British Business Leaders Meet to Discuss "Supply Chain Localisation"Made News
The Made in Group members met via Zoom as part of one of Backing Britain Live 2020’s Virtual Roundtables to discuss the theme of Supply Chain Localisation. The aim for this group was to look at ways of localising the supply chain and effective reshoring, whilst discussing risk, opportunities and strategy around this theme.
Fittingly, the attendees were in agreement that a business community, such as that which Made in Group sets out to facilitate, can be as effective a method as any to reroute supply chains.
Most can also agree that, having control over the supply chain process, alongside reliability in that process, is vital for a business. Moreover, the current global situation has undoubtedly raised anxieties over globalisation worldwide, which may go some way in explaining a strengthened market desire for localisation in supply chains?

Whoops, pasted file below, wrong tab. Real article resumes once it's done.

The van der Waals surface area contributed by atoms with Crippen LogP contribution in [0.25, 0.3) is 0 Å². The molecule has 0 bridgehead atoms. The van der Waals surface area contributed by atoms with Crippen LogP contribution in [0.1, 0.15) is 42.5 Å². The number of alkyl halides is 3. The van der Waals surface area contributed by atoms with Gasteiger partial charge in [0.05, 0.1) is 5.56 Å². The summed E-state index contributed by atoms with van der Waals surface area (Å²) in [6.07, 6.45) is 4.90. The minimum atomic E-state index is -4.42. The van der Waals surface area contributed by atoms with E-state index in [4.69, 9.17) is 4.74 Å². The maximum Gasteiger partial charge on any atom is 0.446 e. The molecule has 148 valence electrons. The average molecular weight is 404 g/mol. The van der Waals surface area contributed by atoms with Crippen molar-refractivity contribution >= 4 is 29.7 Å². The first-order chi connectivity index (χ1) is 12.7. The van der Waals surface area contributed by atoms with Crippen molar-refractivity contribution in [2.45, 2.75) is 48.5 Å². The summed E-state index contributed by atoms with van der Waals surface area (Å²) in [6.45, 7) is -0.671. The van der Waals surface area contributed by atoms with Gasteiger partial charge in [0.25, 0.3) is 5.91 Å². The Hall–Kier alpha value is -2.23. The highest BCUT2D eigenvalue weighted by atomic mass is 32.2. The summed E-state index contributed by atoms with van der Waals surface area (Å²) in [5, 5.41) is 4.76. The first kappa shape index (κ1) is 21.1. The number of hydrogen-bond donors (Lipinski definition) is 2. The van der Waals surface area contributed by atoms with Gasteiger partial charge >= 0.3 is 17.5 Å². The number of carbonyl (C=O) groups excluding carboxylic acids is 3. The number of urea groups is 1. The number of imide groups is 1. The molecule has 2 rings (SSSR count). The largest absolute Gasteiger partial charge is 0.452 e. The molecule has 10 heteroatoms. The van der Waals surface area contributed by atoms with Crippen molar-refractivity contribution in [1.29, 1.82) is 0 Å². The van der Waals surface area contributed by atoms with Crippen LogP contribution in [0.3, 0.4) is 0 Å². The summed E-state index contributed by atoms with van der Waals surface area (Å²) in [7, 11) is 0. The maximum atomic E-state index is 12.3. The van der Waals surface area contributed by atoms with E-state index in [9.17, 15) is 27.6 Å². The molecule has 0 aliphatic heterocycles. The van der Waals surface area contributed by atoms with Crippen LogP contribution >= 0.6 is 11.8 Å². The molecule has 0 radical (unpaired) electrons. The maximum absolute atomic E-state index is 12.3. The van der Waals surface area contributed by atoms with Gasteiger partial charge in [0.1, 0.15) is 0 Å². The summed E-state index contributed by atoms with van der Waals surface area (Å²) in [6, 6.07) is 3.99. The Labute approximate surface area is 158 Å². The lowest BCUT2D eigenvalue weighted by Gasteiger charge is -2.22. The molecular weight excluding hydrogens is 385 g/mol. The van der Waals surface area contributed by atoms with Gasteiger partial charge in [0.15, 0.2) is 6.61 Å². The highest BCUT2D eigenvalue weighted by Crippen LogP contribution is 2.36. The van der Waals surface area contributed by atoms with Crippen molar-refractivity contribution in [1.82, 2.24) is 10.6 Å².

However, for those businesses who share this desire but are unable to fully commit to a reshoring strategy, the prospect of “near shoring” was raised as a potential solution. This is the term used to describe going to nearby companies for your supply chain - sitting in the middle of offshoring and reshoring.
Another big challenge faced by many was that of changing tariffs disrupting supply chains and resultantly disrupting business operations. However, could the concept of an “ethical tariff” go a long way in providing the solution here? The potential for this was covered as a topic in one of the later Virtual Roundtable discussions at the expo.
Using smart and ethical tariffs, it would be possible to have open trade for companies who adhere to high standards. Simultaneously, we could reduce and remove poorly run international suppliers that are unable to compete fairly with the UK, for example, those who fail to adhere to environmental standards or overlook employee earnings and welfare.
Ultimately, many were in agreement that the UK government needs to take more responsibility for offering incentives for manufacturers to commit to reshoring. Perhaps this would allow the UK industry more broadly should perhaps be given the chance to flex its innovative muscle more regularly?